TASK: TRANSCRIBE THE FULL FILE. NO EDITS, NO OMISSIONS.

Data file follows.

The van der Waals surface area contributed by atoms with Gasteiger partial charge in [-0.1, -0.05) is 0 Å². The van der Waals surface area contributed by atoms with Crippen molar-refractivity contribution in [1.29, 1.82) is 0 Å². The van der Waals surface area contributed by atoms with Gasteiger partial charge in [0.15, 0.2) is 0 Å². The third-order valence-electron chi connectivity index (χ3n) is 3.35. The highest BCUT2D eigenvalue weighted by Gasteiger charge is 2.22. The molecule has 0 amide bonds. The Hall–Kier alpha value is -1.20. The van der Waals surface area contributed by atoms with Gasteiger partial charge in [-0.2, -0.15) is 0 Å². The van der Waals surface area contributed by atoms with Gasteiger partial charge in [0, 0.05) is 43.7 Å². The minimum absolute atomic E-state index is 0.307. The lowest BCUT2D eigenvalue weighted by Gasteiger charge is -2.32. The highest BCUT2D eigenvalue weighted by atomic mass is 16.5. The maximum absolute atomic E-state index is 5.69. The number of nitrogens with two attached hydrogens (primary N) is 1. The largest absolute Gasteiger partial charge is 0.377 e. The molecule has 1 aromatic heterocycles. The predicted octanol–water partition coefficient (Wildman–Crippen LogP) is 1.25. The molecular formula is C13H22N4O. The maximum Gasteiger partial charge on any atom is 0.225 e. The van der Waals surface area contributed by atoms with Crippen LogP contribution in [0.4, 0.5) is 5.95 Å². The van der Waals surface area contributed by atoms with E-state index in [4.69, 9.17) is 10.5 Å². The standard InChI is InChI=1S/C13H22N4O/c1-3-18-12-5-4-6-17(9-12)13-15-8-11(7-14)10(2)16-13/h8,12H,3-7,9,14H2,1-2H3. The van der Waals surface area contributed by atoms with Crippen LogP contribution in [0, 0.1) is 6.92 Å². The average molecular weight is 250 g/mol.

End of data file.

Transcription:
The van der Waals surface area contributed by atoms with Gasteiger partial charge in [-0.1, -0.05) is 0 Å². The van der Waals surface area contributed by atoms with Crippen molar-refractivity contribution in [1.29, 1.82) is 0 Å². The van der Waals surface area contributed by atoms with Gasteiger partial charge in [0.15, 0.2) is 0 Å². The third-order valence-electron chi connectivity index (χ3n) is 3.35. The highest BCUT2D eigenvalue weighted by Gasteiger charge is 2.22. The molecule has 0 amide bonds. The Hall–Kier alpha value is -1.20. The van der Waals surface area contributed by atoms with Gasteiger partial charge in [-0.2, -0.15) is 0 Å². The van der Waals surface area contributed by atoms with Gasteiger partial charge in [0, 0.05) is 43.7 Å². The minimum absolute atomic E-state index is 0.307. The lowest BCUT2D eigenvalue weighted by Gasteiger charge is -2.32. The highest BCUT2D eigenvalue weighted by atomic mass is 16.5. The maximum absolute atomic E-state index is 5.69. The number of nitrogens with two attached hydrogens (primary N) is 1. The largest absolute Gasteiger partial charge is 0.377 e. The molecule has 1 aromatic heterocycles. The predicted octanol–water partition coefficient (Wildman–Crippen LogP) is 1.25. The molecular formula is C13H22N4O. The maximum Gasteiger partial charge on any atom is 0.225 e. The van der Waals surface area contributed by atoms with Crippen LogP contribution in [0.4, 0.5) is 5.95 Å². The van der Waals surface area contributed by atoms with E-state index in [4.69, 9.17) is 10.5 Å². The standard InChI is InChI=1S/C13H22N4O/c1-3-18-12-5-4-6-17(9-12)13-15-8-11(7-14)10(2)16-13/h8,12H,3-7,9,14H2,1-2H3. The van der Waals surface area contributed by atoms with Crippen LogP contribution in [0, 0.1) is 6.92 Å². The average molecular weight is 250 g/mol.